Date of Award
Doctor of Philosophy
Amy E. Naugle, Ph.D.
Scott T. Gaynor, Ph.D.
Jessica Rodriguez, Ph.D.
Brooke Smith, Ph.D.
Exposure, journaling, PTSD, telehealth, trauma, WET
The COVID-19 pandemic has disproportionately impacted individuals with mental health issues (Swendsen, 2020). Although the peak destruction of the COVID-19 pandemic has passed, the psychological fallout remains. Social isolation, home confinement, and travel restrictions have exacerbated mental health issues during the COVID-19 pandemic, contributing to negative psychological distress (Smith et al., 2020). Survivors of trauma have higher vulnerability to prolonged psychological distress than the general population and others with non-trauma-related mental health conditions, which has been exacerbated during and following the COVID-19 pandemic. For these reasons, survivors of trauma may particularly benefit from virtual-delivery of trauma-focused treatments. Mental health providers have adapted to the need for telehealth services, delivering previously in-person evidence-based treatments through video-conferencing platforms. Written Exposure Therapy (WET) is a structured and partly scripted five session weekly mental health treatment designed to treat posttraumatic stress symptoms (Sloan & Marx, 2019). The goal of the current study was to investigate whether WET delivered virtually, through videoconferencing services, is efficacious in the reduction of psychological symptoms in individuals who have experienced a traumatic event. Twenty-six individuals completed a full dose of WET. Mean reductions in the per-protocol sample (n = 26) at five-weeks were 29.5 points on the PCL-5 (CI 25.4, 33.6; Cohen’s d = 2.95), 7.3 points on the PHQ-9 (CI 5.3, 9.3, d = 1.40), and 6.7 points on the ISI (CI 4.6, 8.8, d= 1.20), which were maintained at two-month follow-up. A repeated-measures ANOVA was utilized to estimate treatment effect (η2 p=0.88). All 26 participants ( 100%) experienced clinically meaningful reductions in PTSD symptoms by the end of treatment. These findings suggest that WET, especially when adapted to a telehealth format, seems to be a promising treatment option for individuals with significant posttraumatic stress symptoms, irrespective of trauma type.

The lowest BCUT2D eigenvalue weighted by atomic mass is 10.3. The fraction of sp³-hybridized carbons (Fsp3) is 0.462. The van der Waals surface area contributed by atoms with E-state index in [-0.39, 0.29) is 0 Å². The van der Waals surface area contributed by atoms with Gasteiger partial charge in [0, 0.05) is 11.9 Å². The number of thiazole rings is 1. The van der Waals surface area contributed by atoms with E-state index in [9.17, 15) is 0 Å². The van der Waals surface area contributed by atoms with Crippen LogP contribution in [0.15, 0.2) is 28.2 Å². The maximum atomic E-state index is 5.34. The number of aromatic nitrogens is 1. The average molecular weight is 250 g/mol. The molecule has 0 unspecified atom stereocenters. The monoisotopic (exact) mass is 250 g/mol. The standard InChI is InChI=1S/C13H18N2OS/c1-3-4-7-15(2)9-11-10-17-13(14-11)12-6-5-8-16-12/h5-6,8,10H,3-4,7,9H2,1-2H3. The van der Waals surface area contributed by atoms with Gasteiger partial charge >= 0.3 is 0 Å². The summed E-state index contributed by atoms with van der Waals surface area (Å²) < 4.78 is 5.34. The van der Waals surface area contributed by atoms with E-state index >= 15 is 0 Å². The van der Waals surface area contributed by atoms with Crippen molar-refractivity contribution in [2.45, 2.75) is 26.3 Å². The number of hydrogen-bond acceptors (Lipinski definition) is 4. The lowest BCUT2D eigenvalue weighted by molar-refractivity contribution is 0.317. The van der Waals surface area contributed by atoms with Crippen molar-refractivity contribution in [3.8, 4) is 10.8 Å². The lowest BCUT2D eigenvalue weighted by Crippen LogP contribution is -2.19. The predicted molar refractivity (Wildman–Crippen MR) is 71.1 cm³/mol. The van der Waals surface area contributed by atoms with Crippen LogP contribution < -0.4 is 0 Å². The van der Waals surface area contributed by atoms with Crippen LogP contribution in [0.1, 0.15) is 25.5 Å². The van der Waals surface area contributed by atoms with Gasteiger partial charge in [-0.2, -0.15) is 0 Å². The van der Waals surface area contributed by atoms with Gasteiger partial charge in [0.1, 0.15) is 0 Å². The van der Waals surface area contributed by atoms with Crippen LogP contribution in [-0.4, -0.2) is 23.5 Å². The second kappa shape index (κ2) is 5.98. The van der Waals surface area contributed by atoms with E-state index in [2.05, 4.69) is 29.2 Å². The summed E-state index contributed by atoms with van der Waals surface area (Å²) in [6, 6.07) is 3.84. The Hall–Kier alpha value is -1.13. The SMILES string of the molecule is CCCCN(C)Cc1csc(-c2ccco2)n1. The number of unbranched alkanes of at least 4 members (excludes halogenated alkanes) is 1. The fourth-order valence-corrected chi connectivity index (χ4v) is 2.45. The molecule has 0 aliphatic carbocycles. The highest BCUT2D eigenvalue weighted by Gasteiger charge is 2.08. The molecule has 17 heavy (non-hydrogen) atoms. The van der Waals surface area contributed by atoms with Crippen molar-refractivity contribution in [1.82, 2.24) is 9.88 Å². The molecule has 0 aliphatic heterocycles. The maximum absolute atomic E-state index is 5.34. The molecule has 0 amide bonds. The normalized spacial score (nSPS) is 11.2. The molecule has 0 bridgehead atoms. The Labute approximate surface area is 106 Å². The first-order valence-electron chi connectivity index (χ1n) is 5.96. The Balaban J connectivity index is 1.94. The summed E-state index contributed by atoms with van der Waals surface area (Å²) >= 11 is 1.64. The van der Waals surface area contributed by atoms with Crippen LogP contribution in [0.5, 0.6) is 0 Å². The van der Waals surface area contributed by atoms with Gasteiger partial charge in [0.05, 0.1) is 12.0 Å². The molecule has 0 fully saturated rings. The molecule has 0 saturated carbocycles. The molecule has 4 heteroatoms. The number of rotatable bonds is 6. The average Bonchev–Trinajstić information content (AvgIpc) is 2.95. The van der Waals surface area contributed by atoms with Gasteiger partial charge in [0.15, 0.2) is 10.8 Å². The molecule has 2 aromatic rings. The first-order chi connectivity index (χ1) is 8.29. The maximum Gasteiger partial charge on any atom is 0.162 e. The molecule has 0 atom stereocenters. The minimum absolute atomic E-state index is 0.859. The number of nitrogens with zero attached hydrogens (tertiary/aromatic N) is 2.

Haft, Stephanie M., "Determining the Effectiveness of Virtually-Delivered Written Exposure Therapy for Treatment of Posttraumatic Stress Symptoms" (2022). Dissertations. 3889.